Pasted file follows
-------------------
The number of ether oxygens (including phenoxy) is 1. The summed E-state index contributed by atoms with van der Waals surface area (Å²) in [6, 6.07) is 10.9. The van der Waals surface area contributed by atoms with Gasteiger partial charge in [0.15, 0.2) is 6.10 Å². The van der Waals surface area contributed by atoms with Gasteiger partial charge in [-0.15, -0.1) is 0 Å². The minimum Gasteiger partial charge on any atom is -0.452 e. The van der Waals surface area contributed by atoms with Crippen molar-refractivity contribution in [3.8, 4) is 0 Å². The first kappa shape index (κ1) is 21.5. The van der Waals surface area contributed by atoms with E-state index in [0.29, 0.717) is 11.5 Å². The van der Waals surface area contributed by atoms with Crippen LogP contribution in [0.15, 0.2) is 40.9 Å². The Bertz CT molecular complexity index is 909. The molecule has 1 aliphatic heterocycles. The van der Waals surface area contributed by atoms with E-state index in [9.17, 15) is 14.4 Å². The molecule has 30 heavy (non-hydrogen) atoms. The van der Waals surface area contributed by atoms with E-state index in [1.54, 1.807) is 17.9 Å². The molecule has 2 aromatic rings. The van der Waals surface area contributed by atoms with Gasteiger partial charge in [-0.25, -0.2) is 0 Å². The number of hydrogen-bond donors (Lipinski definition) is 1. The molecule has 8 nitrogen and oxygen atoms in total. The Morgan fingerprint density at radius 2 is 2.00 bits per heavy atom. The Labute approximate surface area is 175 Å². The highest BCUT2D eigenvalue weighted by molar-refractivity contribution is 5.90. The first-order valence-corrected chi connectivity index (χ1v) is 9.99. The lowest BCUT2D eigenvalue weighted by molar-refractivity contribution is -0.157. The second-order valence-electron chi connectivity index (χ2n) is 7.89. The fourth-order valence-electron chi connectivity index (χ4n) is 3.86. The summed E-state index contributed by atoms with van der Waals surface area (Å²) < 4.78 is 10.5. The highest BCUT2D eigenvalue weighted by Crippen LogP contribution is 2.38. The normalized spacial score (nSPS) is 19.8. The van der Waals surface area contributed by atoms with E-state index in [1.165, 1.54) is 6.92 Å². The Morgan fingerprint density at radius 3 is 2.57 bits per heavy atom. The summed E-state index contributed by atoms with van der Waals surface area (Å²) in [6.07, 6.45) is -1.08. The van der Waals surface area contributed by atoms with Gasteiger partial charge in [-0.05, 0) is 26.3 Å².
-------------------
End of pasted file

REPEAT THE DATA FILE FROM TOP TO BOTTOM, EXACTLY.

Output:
The number of ether oxygens (including phenoxy) is 1. The summed E-state index contributed by atoms with van der Waals surface area (Å²) in [6, 6.07) is 10.9. The van der Waals surface area contributed by atoms with Gasteiger partial charge in [0.15, 0.2) is 6.10 Å². The van der Waals surface area contributed by atoms with Gasteiger partial charge in [-0.15, -0.1) is 0 Å². The minimum Gasteiger partial charge on any atom is -0.452 e. The van der Waals surface area contributed by atoms with Crippen molar-refractivity contribution in [3.8, 4) is 0 Å². The first kappa shape index (κ1) is 21.5. The van der Waals surface area contributed by atoms with E-state index in [0.29, 0.717) is 11.5 Å². The van der Waals surface area contributed by atoms with Crippen LogP contribution in [0.15, 0.2) is 40.9 Å². The Bertz CT molecular complexity index is 909. The molecule has 1 aliphatic heterocycles. The van der Waals surface area contributed by atoms with E-state index in [9.17, 15) is 14.4 Å². The molecule has 30 heavy (non-hydrogen) atoms. The van der Waals surface area contributed by atoms with E-state index in [1.54, 1.807) is 17.9 Å². The molecule has 2 aromatic rings. The van der Waals surface area contributed by atoms with Gasteiger partial charge in [-0.25, -0.2) is 0 Å². The number of hydrogen-bond donors (Lipinski definition) is 1. The molecule has 8 nitrogen and oxygen atoms in total. The Morgan fingerprint density at radius 2 is 2.00 bits per heavy atom. The Labute approximate surface area is 175 Å². The highest BCUT2D eigenvalue weighted by molar-refractivity contribution is 5.90. The first-order valence-corrected chi connectivity index (χ1v) is 9.99. The lowest BCUT2D eigenvalue weighted by molar-refractivity contribution is -0.157. The second-order valence-electron chi connectivity index (χ2n) is 7.89. The fourth-order valence-electron chi connectivity index (χ4n) is 3.86. The summed E-state index contributed by atoms with van der Waals surface area (Å²) < 4.78 is 10.5. The highest BCUT2D eigenvalue weighted by Crippen LogP contribution is 2.38. The normalized spacial score (nSPS) is 19.8. The van der Waals surface area contributed by atoms with E-state index in [1.165, 1.54) is 6.92 Å². The Morgan fingerprint density at radius 3 is 2.57 bits per heavy atom. The summed E-state index contributed by atoms with van der Waals surface area (Å²) in [6.07, 6.45) is -1.08. The van der Waals surface area contributed by atoms with Gasteiger partial charge in [-0.05, 0) is 26.3 Å².